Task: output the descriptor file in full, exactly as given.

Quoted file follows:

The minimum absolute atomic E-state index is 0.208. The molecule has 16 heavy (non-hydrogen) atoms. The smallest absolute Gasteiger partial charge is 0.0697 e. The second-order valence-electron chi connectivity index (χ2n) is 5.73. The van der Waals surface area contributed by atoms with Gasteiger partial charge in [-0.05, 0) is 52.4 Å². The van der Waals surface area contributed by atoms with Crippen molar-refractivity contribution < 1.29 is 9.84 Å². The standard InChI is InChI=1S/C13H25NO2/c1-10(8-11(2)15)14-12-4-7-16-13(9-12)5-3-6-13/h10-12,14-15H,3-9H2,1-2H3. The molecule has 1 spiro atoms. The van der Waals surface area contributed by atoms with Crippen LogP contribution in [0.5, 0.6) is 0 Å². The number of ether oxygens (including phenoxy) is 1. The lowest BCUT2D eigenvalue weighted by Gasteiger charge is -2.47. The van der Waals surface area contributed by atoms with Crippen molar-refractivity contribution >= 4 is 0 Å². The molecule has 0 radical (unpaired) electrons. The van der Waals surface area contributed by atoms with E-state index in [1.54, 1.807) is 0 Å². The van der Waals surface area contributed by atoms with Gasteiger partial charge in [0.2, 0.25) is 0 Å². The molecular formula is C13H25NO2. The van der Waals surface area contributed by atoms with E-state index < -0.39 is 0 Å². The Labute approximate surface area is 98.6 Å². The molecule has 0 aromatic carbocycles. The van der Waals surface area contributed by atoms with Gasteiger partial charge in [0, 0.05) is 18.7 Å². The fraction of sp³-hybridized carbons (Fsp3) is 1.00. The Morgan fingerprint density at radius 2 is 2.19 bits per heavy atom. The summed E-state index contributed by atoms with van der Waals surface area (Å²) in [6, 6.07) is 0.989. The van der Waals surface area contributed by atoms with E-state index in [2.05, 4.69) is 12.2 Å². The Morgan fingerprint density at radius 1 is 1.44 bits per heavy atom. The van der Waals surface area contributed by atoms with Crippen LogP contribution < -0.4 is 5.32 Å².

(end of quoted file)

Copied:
The minimum absolute atomic E-state index is 0.208. The molecule has 16 heavy (non-hydrogen) atoms. The smallest absolute Gasteiger partial charge is 0.0697 e. The second-order valence-electron chi connectivity index (χ2n) is 5.73. The van der Waals surface area contributed by atoms with Gasteiger partial charge in [-0.05, 0) is 52.4 Å². The van der Waals surface area contributed by atoms with Crippen molar-refractivity contribution < 1.29 is 9.84 Å². The standard InChI is InChI=1S/C13H25NO2/c1-10(8-11(2)15)14-12-4-7-16-13(9-12)5-3-6-13/h10-12,14-15H,3-9H2,1-2H3. The molecule has 1 spiro atoms. The van der Waals surface area contributed by atoms with Crippen LogP contribution in [0.5, 0.6) is 0 Å². The number of ether oxygens (including phenoxy) is 1. The lowest BCUT2D eigenvalue weighted by Gasteiger charge is -2.47. The van der Waals surface area contributed by atoms with Crippen molar-refractivity contribution >= 4 is 0 Å². The molecule has 0 radical (unpaired) electrons. The van der Waals surface area contributed by atoms with E-state index in [1.54, 1.807) is 0 Å². The van der Waals surface area contributed by atoms with Gasteiger partial charge in [0.2, 0.25) is 0 Å². The molecular formula is C13H25NO2. The van der Waals surface area contributed by atoms with E-state index < -0.39 is 0 Å². The Labute approximate surface area is 98.6 Å². The molecule has 0 aromatic carbocycles. The van der Waals surface area contributed by atoms with Gasteiger partial charge in [0, 0.05) is 18.7 Å². The fraction of sp³-hybridized carbons (Fsp3) is 1.00. The Morgan fingerprint density at radius 2 is 2.19 bits per heavy atom. The summed E-state index contributed by atoms with van der Waals surface area (Å²) in [6, 6.07) is 0.989. The van der Waals surface area contributed by atoms with E-state index in [2.05, 4.69) is 12.2 Å². The Morgan fingerprint density at radius 1 is 1.44 bits per heavy atom. The van der Waals surface area contributed by atoms with Crippen LogP contribution < -0.4 is 5.32 Å².